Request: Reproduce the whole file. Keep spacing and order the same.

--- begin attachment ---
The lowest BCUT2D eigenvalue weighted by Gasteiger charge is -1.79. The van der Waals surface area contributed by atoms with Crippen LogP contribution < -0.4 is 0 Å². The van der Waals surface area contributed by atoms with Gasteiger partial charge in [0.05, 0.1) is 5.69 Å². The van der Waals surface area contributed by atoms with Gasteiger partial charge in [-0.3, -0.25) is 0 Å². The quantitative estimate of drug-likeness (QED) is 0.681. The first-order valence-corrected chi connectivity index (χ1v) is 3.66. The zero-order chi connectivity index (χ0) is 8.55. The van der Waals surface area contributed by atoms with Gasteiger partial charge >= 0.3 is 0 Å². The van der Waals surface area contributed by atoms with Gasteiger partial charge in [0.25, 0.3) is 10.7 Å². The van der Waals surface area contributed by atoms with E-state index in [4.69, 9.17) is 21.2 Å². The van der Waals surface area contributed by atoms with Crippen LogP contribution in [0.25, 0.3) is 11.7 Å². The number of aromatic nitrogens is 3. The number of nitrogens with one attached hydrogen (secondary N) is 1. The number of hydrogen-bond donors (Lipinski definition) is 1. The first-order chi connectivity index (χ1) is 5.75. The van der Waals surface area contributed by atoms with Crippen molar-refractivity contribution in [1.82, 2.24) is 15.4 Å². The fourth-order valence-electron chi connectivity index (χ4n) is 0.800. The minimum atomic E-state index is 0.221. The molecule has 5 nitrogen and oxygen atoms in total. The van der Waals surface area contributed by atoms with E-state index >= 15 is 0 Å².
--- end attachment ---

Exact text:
The lowest BCUT2D eigenvalue weighted by Gasteiger charge is -1.79. The van der Waals surface area contributed by atoms with Crippen LogP contribution < -0.4 is 0 Å². The van der Waals surface area contributed by atoms with Gasteiger partial charge in [0.05, 0.1) is 5.69 Å². The van der Waals surface area contributed by atoms with Gasteiger partial charge in [-0.3, -0.25) is 0 Å². The quantitative estimate of drug-likeness (QED) is 0.681. The first-order valence-corrected chi connectivity index (χ1v) is 3.66. The zero-order chi connectivity index (χ0) is 8.55. The van der Waals surface area contributed by atoms with Gasteiger partial charge >= 0.3 is 0 Å². The van der Waals surface area contributed by atoms with Gasteiger partial charge in [0.25, 0.3) is 10.7 Å². The van der Waals surface area contributed by atoms with E-state index in [4.69, 9.17) is 21.2 Å². The van der Waals surface area contributed by atoms with Crippen LogP contribution in [0.25, 0.3) is 11.7 Å². The number of aromatic nitrogens is 3. The number of nitrogens with one attached hydrogen (secondary N) is 1. The number of hydrogen-bond donors (Lipinski definition) is 1. The first-order chi connectivity index (χ1) is 5.75. The van der Waals surface area contributed by atoms with Crippen molar-refractivity contribution in [1.82, 2.24) is 15.4 Å². The fourth-order valence-electron chi connectivity index (χ4n) is 0.800. The minimum atomic E-state index is 0.221. The molecule has 5 nitrogen and oxygen atoms in total. The van der Waals surface area contributed by atoms with E-state index >= 15 is 0 Å².